There’s a Gerhard interview, and then another article about Gerhard and fishing in a later issue, but there’s not a lot of Gerhard material here.

Which is a shame, because some of this is pretty interesting — like how he used 3D software to lay out some of the interiors.

The editors tip-toe around the issue of whether they should be publishing somebody with such, er, controversial opinions as Sim, without really stating it outright…

We’re told that we’d be getting many shorter strips like this from other creators — but we only get two, I think?

For the first couple of issues, we get ads for Win-Mill’s other publications, but that stopped — space issues?

The few articles that are about the Cerebus comic book mostly follow this format: First you get the article itself…

… and then they as Sim what he thinks about it all. It makes sense, but it gives Sim the last word on everything, which gets feeling rather claustrophobic after a few issues.

Sim explains why it’s necessary to add so much backmatter to explain what the comic book is “really” about — “none of my ideas were getting through, just the emotional cosmetics, the entertainment gloss”. He doesn’t then go that extra step to “perhaps I’m not really good at getting his ideas across”; it’s all the fault of the feminist readers.

And more along those lines — he’d meant the readers to consider that both Mrs. Thatcher and Jaka (in that interaction) might have a point, and was disappointed when everybody was on Jaka’s side. Now, Mrs. Thatcher had several of Jaka’s friends killed and/or tortured, and had Jaka tied up in a dungeon (I think; it’s been a couple years since I read that issue), and then Sim is disappointed that readers aren’t both-sidesing it? “Yes… certainly Thatcher is a murderous lunatic, but she brings up some good points.” Annotations to the rescue, apparently.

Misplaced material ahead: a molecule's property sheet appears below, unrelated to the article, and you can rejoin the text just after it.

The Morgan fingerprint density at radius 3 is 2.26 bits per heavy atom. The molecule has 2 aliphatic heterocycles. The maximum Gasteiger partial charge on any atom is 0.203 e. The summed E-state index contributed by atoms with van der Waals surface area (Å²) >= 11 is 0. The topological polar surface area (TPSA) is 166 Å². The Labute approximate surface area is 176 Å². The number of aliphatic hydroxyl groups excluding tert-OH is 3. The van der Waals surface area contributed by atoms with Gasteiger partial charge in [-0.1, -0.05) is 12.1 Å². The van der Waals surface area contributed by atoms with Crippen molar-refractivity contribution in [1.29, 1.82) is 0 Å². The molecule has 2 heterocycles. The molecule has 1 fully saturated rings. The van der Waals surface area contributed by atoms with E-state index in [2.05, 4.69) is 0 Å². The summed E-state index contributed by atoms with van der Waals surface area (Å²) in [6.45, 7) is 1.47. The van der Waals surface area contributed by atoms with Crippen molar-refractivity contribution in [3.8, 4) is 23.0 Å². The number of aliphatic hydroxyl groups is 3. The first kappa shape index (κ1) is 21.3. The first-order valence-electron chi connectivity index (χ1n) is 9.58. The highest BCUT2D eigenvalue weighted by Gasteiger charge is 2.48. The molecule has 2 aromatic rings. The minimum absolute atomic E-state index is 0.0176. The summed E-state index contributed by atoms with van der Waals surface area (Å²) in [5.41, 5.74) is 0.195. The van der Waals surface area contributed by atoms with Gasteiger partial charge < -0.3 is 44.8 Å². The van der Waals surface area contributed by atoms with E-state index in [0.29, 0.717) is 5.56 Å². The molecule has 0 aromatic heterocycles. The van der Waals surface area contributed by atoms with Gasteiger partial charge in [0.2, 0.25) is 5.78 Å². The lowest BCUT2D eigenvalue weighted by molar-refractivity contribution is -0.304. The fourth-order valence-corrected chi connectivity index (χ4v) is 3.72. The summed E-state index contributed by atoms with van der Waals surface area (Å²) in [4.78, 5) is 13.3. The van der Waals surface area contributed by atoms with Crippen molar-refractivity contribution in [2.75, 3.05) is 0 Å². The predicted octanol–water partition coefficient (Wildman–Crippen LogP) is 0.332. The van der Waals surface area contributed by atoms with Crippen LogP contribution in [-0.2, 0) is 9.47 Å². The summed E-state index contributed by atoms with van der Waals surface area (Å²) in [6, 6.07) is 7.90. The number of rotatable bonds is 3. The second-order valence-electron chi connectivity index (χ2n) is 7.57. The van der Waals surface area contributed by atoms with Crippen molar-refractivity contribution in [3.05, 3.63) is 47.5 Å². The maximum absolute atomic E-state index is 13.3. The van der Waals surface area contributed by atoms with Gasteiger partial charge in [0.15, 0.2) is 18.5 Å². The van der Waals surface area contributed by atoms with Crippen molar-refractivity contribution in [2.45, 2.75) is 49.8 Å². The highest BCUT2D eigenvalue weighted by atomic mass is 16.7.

We get some old interview Sim did with some influences back in the early 70s, and these do indeed seem to be pretty appropriate for a Cerebus fanzine.

And they apparently got Fantagraphics to take out an ad?

And we get a reprint of one old lost Cerebus story, which is nice.

And on the “Sim has the last word” tip — each issue has a column called “About Last Issue” where Sim gets to comment on all the contents of the previous issue, and “correct” things, I guess. The later devolves into a sort of “About Last About Last Issue” where Sim comments on his previous column…

One of the other fanzines published by Win-Mill was about Buffy The Vampire Slayer, so the editors have Sim commenting a picture from Buffy — it’s a fun idea, but Sim seems to take it a bit too seriously.

For one issue, we get three different parody covers. Sim would return to this theme later with the parody covers for the Cerebus In Hell? series.